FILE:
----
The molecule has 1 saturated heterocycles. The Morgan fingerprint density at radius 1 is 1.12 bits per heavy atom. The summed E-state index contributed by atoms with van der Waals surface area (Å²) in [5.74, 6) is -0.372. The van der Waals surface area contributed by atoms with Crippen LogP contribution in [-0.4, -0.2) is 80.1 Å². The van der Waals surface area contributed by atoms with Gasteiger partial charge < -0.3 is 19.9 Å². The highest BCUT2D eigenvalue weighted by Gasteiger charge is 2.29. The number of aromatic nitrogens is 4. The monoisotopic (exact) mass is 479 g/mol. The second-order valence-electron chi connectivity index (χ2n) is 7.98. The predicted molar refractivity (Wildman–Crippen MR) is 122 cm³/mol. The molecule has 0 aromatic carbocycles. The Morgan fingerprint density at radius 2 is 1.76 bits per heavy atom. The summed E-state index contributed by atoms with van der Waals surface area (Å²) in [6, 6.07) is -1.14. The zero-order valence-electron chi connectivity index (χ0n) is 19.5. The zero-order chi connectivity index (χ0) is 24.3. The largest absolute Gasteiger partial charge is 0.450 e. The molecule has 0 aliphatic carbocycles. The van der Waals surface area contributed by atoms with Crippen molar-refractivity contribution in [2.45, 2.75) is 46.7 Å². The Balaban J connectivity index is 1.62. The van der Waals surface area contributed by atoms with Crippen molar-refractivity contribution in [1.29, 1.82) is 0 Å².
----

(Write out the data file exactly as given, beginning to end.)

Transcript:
The molecule has 1 saturated heterocycles. The Morgan fingerprint density at radius 1 is 1.12 bits per heavy atom. The summed E-state index contributed by atoms with van der Waals surface area (Å²) in [5.74, 6) is -0.372. The van der Waals surface area contributed by atoms with Crippen LogP contribution in [-0.4, -0.2) is 80.1 Å². The van der Waals surface area contributed by atoms with Gasteiger partial charge < -0.3 is 19.9 Å². The highest BCUT2D eigenvalue weighted by Gasteiger charge is 2.29. The number of aromatic nitrogens is 4. The monoisotopic (exact) mass is 479 g/mol. The second-order valence-electron chi connectivity index (χ2n) is 7.98. The predicted molar refractivity (Wildman–Crippen MR) is 122 cm³/mol. The molecule has 0 aromatic carbocycles. The Morgan fingerprint density at radius 2 is 1.76 bits per heavy atom. The summed E-state index contributed by atoms with van der Waals surface area (Å²) in [6, 6.07) is -1.14. The zero-order valence-electron chi connectivity index (χ0n) is 19.5. The zero-order chi connectivity index (χ0) is 24.3. The largest absolute Gasteiger partial charge is 0.450 e. The molecule has 0 aliphatic carbocycles. The van der Waals surface area contributed by atoms with Crippen molar-refractivity contribution in [2.45, 2.75) is 46.7 Å². The Balaban J connectivity index is 1.62. The van der Waals surface area contributed by atoms with Crippen molar-refractivity contribution in [1.29, 1.82) is 0 Å².